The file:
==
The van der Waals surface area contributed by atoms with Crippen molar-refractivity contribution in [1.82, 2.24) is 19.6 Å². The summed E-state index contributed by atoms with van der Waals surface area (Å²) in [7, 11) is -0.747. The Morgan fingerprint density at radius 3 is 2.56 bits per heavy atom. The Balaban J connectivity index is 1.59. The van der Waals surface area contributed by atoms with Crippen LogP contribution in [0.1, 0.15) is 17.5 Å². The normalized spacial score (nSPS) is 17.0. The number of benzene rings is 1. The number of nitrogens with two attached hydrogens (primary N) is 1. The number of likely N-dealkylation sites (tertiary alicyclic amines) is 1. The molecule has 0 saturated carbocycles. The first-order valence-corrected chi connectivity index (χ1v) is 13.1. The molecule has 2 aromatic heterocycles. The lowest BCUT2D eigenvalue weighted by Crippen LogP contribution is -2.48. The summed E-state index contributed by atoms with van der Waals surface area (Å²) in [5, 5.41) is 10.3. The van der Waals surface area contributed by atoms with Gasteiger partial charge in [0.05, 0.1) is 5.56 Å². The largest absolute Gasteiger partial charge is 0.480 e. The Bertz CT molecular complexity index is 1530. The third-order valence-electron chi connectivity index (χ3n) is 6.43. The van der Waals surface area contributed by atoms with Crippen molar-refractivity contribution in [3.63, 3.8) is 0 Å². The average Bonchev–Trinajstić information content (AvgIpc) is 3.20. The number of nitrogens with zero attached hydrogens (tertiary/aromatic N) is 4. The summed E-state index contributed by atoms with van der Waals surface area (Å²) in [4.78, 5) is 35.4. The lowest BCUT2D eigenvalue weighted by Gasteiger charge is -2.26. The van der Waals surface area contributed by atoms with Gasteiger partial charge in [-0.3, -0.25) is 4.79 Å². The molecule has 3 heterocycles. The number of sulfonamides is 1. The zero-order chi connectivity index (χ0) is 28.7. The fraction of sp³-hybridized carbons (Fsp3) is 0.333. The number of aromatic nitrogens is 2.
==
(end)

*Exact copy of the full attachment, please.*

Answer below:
The van der Waals surface area contributed by atoms with Crippen molar-refractivity contribution in [1.82, 2.24) is 19.6 Å². The summed E-state index contributed by atoms with van der Waals surface area (Å²) in [7, 11) is -0.747. The Morgan fingerprint density at radius 3 is 2.56 bits per heavy atom. The Balaban J connectivity index is 1.59. The van der Waals surface area contributed by atoms with Crippen LogP contribution in [0.1, 0.15) is 17.5 Å². The normalized spacial score (nSPS) is 17.0. The number of benzene rings is 1. The number of nitrogens with two attached hydrogens (primary N) is 1. The number of likely N-dealkylation sites (tertiary alicyclic amines) is 1. The molecule has 0 saturated carbocycles. The first-order valence-corrected chi connectivity index (χ1v) is 13.1. The molecule has 2 aromatic heterocycles. The lowest BCUT2D eigenvalue weighted by Crippen LogP contribution is -2.48. The summed E-state index contributed by atoms with van der Waals surface area (Å²) in [5, 5.41) is 10.3. The van der Waals surface area contributed by atoms with Gasteiger partial charge in [0.05, 0.1) is 5.56 Å². The largest absolute Gasteiger partial charge is 0.480 e. The Bertz CT molecular complexity index is 1530. The third-order valence-electron chi connectivity index (χ3n) is 6.43. The van der Waals surface area contributed by atoms with Crippen molar-refractivity contribution in [3.63, 3.8) is 0 Å². The average Bonchev–Trinajstić information content (AvgIpc) is 3.20. The number of nitrogens with zero attached hydrogens (tertiary/aromatic N) is 4. The summed E-state index contributed by atoms with van der Waals surface area (Å²) in [4.78, 5) is 35.4. The lowest BCUT2D eigenvalue weighted by Gasteiger charge is -2.26. The van der Waals surface area contributed by atoms with Gasteiger partial charge in [-0.3, -0.25) is 4.79 Å². The molecule has 3 heterocycles. The number of sulfonamides is 1. The zero-order chi connectivity index (χ0) is 28.7. The fraction of sp³-hybridized carbons (Fsp3) is 0.333. The number of aromatic nitrogens is 2.